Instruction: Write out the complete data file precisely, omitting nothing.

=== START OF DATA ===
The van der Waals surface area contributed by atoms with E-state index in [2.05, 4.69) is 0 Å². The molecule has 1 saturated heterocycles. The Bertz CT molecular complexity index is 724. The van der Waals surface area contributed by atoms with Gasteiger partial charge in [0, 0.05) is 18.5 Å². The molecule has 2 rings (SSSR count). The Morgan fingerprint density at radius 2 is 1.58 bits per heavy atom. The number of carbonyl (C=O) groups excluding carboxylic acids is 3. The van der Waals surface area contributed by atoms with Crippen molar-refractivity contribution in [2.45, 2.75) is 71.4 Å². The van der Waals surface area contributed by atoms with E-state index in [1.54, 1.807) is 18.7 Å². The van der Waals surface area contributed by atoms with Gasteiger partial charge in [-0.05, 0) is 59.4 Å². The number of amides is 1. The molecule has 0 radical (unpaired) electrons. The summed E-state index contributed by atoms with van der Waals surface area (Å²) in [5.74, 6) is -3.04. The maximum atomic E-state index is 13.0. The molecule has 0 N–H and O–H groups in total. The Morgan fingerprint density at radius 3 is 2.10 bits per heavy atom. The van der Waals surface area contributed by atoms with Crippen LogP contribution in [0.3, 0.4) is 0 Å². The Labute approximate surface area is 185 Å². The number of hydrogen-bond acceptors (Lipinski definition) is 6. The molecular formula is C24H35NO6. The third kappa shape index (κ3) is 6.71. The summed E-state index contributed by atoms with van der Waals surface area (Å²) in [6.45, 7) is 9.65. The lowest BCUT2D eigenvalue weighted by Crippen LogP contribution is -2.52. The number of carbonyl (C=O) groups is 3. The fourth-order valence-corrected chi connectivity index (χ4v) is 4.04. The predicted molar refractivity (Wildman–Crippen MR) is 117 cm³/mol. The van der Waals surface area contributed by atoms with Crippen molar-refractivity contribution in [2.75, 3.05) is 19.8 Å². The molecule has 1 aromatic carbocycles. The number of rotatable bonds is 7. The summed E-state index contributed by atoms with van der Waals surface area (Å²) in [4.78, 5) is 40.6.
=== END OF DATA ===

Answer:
The van der Waals surface area contributed by atoms with E-state index in [2.05, 4.69) is 0 Å². The molecule has 1 saturated heterocycles. The Bertz CT molecular complexity index is 724. The van der Waals surface area contributed by atoms with Gasteiger partial charge in [0, 0.05) is 18.5 Å². The molecule has 2 rings (SSSR count). The Morgan fingerprint density at radius 2 is 1.58 bits per heavy atom. The number of carbonyl (C=O) groups excluding carboxylic acids is 3. The van der Waals surface area contributed by atoms with Crippen molar-refractivity contribution in [2.45, 2.75) is 71.4 Å². The van der Waals surface area contributed by atoms with E-state index in [1.54, 1.807) is 18.7 Å². The van der Waals surface area contributed by atoms with Gasteiger partial charge in [-0.05, 0) is 59.4 Å². The number of amides is 1. The molecule has 0 radical (unpaired) electrons. The summed E-state index contributed by atoms with van der Waals surface area (Å²) in [5.74, 6) is -3.04. The maximum atomic E-state index is 13.0. The molecule has 0 N–H and O–H groups in total. The Morgan fingerprint density at radius 3 is 2.10 bits per heavy atom. The van der Waals surface area contributed by atoms with Crippen LogP contribution in [0.3, 0.4) is 0 Å². The Labute approximate surface area is 185 Å². The number of hydrogen-bond acceptors (Lipinski definition) is 6. The molecular formula is C24H35NO6. The third kappa shape index (κ3) is 6.71. The summed E-state index contributed by atoms with van der Waals surface area (Å²) in [6.45, 7) is 9.65. The lowest BCUT2D eigenvalue weighted by Crippen LogP contribution is -2.52. The number of carbonyl (C=O) groups is 3. The fourth-order valence-corrected chi connectivity index (χ4v) is 4.04. The predicted molar refractivity (Wildman–Crippen MR) is 117 cm³/mol. The van der Waals surface area contributed by atoms with Crippen molar-refractivity contribution in [2.75, 3.05) is 19.8 Å². The molecule has 1 aromatic carbocycles. The number of rotatable bonds is 7. The summed E-state index contributed by atoms with van der Waals surface area (Å²) in [4.78, 5) is 40.6.